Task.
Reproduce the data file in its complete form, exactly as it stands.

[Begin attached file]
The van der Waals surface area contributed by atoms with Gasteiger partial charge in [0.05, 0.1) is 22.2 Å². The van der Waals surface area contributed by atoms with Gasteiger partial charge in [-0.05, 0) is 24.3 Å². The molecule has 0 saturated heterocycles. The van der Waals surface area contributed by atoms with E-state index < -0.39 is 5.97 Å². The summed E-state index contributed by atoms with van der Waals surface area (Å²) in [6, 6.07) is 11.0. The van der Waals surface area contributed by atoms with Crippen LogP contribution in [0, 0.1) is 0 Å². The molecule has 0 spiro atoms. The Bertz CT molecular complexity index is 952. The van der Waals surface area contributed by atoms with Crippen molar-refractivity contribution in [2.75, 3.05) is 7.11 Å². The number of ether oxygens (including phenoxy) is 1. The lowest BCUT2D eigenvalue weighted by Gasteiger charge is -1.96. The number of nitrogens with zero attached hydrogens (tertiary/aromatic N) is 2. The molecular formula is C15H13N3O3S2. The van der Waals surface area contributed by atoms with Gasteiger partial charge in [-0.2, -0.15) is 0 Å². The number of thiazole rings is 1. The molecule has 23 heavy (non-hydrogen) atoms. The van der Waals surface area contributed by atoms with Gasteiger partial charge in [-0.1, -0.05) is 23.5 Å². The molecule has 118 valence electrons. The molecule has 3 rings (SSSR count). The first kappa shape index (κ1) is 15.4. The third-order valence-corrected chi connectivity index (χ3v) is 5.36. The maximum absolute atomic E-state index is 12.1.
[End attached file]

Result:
The van der Waals surface area contributed by atoms with Gasteiger partial charge in [0.05, 0.1) is 22.2 Å². The van der Waals surface area contributed by atoms with Gasteiger partial charge in [-0.05, 0) is 24.3 Å². The molecule has 0 saturated heterocycles. The van der Waals surface area contributed by atoms with E-state index < -0.39 is 5.97 Å². The summed E-state index contributed by atoms with van der Waals surface area (Å²) in [6, 6.07) is 11.0. The van der Waals surface area contributed by atoms with Crippen LogP contribution in [0, 0.1) is 0 Å². The molecule has 0 spiro atoms. The Bertz CT molecular complexity index is 952. The van der Waals surface area contributed by atoms with Crippen molar-refractivity contribution in [2.75, 3.05) is 7.11 Å². The number of ether oxygens (including phenoxy) is 1. The lowest BCUT2D eigenvalue weighted by Gasteiger charge is -1.96. The number of nitrogens with zero attached hydrogens (tertiary/aromatic N) is 2. The molecular formula is C15H13N3O3S2. The van der Waals surface area contributed by atoms with Gasteiger partial charge in [-0.2, -0.15) is 0 Å². The number of thiazole rings is 1. The molecule has 23 heavy (non-hydrogen) atoms. The van der Waals surface area contributed by atoms with Gasteiger partial charge in [-0.1, -0.05) is 23.5 Å². The molecule has 118 valence electrons. The molecule has 3 rings (SSSR count). The first kappa shape index (κ1) is 15.4. The third-order valence-corrected chi connectivity index (χ3v) is 5.36. The maximum absolute atomic E-state index is 12.1.